By now you’ve noticed a trend in the chapters from the “simplest” type of military early retirement (staying on active duty for at least 20 years) to the most difficult (separating as soon as your obligation ends). Financially, the best early retirement choice is staying on active duty until eligible to retire.
But active duty is certainly not the easiest choice. When you’re two years into that 20 with 18 to go, the “bolting” option seems much more desirable. And if you feed a few frosty beverages to the typical military retiree, you’ll eventually hear that the final two years were in many ways even harder than the first two. It’s far easier to talk about making it to military retirement than it is to actually do it.
Just how hard could it be to stay for 20? If it’s the surest and even simplest path to early retirement, then shouldn’t everyone aspire to that goal? Yet after a few years in the ranks, you realize that there seem to be a lot more people separating from the military (even for the Reserves and National Guard) than retiring from it.
Statistics confirm that impression. If you’re ready to get out of the military– and not even stay in the Reserves or National Guard– then you have plenty of company. The vast majority of veterans don’t even stay for 10 years, let alone a career. Only 15% of all veterans qualify for a pension (that includes Reserves/NG as well as active duty) and some services have an even lower retirement population. The military’s retention experts succeed by persuading only a minority of the recruits (both enlisted and officer ranks) to serve past their first obligation.
So while resigning seems to be the most difficult path to retirement, it’s by far the most common one. Retention is much more highly correlated to career satisfaction and quality of life, although salary and bonuses can help. However only you and your family can decide what’s best for you, and at the end of the discussion you may find yourself saying “Well, it’s only money.”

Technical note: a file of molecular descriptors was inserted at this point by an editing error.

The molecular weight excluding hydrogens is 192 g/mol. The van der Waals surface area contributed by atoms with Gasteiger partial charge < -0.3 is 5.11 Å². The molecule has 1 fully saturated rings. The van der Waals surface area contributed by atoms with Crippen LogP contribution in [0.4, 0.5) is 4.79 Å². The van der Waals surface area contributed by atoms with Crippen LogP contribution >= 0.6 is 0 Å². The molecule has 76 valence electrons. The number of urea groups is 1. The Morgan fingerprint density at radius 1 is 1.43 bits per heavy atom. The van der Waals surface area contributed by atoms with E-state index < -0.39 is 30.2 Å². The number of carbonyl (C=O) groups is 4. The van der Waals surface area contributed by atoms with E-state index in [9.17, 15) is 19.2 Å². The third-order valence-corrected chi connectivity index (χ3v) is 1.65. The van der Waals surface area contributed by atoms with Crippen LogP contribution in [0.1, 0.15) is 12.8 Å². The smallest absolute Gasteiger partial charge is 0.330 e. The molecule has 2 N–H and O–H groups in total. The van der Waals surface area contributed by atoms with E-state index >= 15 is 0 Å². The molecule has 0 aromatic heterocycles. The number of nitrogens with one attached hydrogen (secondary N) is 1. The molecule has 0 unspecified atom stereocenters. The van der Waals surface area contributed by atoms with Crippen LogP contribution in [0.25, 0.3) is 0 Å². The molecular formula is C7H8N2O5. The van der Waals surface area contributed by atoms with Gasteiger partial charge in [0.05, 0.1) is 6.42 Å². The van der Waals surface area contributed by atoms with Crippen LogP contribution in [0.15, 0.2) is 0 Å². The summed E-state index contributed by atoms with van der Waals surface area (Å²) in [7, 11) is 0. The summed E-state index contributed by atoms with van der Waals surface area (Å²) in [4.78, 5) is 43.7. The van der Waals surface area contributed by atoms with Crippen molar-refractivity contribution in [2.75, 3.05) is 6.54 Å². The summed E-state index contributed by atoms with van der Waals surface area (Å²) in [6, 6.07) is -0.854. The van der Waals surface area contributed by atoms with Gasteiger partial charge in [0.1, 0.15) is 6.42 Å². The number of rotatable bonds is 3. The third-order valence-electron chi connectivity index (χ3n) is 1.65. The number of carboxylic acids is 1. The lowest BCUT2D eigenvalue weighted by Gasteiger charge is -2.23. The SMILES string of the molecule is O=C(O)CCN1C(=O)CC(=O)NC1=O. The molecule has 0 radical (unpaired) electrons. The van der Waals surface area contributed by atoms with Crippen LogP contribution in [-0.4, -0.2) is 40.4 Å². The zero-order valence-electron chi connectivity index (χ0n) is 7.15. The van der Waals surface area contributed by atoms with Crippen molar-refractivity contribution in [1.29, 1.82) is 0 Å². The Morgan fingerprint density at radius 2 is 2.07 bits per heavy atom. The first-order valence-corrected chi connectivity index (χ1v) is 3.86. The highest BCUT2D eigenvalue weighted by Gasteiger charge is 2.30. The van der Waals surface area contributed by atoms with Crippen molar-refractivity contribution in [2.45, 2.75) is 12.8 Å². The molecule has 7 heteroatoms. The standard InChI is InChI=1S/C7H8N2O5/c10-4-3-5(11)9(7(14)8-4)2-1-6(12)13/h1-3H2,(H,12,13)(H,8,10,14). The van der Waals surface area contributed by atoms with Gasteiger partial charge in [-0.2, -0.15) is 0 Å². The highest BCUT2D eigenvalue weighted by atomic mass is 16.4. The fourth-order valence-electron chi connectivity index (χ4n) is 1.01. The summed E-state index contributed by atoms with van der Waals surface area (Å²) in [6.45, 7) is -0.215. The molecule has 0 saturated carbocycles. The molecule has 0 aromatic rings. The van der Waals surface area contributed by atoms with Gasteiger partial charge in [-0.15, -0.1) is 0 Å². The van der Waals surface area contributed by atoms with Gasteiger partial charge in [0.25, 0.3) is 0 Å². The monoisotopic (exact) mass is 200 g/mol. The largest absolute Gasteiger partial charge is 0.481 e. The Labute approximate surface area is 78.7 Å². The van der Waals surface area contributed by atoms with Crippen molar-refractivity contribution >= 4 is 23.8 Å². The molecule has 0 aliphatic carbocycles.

The first chapter of “The Military Guide” describes the most powerful tools of a military retirement: cheap healthcare and an inflation-adjusted pension. How in the world can a veteran reach early retirement without either of them? It’s not as easy, but it can be done. Civilians may not have these military options, but there are solutions. Some companies still pay fixed pensions and many offer subsidized healthcare. Other retirees accumulate a larger investment portfolio (perhaps boosted by a lump-sum retirement account) and buy their own healthcare insurance until they’re old enough for Medicare. A few retirees depend on the “multiple streams of income” approach. Still others bridge the gaps with part-time employment or extraordinary frugality.
The Safe Withdrawal Rate (SWR)
Regardless of their retirement benefits, all retirees have to manage their assets and their spending. The essential financial tool for assessing a retirement portfolio is the safe withdrawal rate: the rate at which withdrawals can be made without running out of money. The “Recommend reading” section lists many references and planning systems, but here’s a brief summary of the four most popular financial options: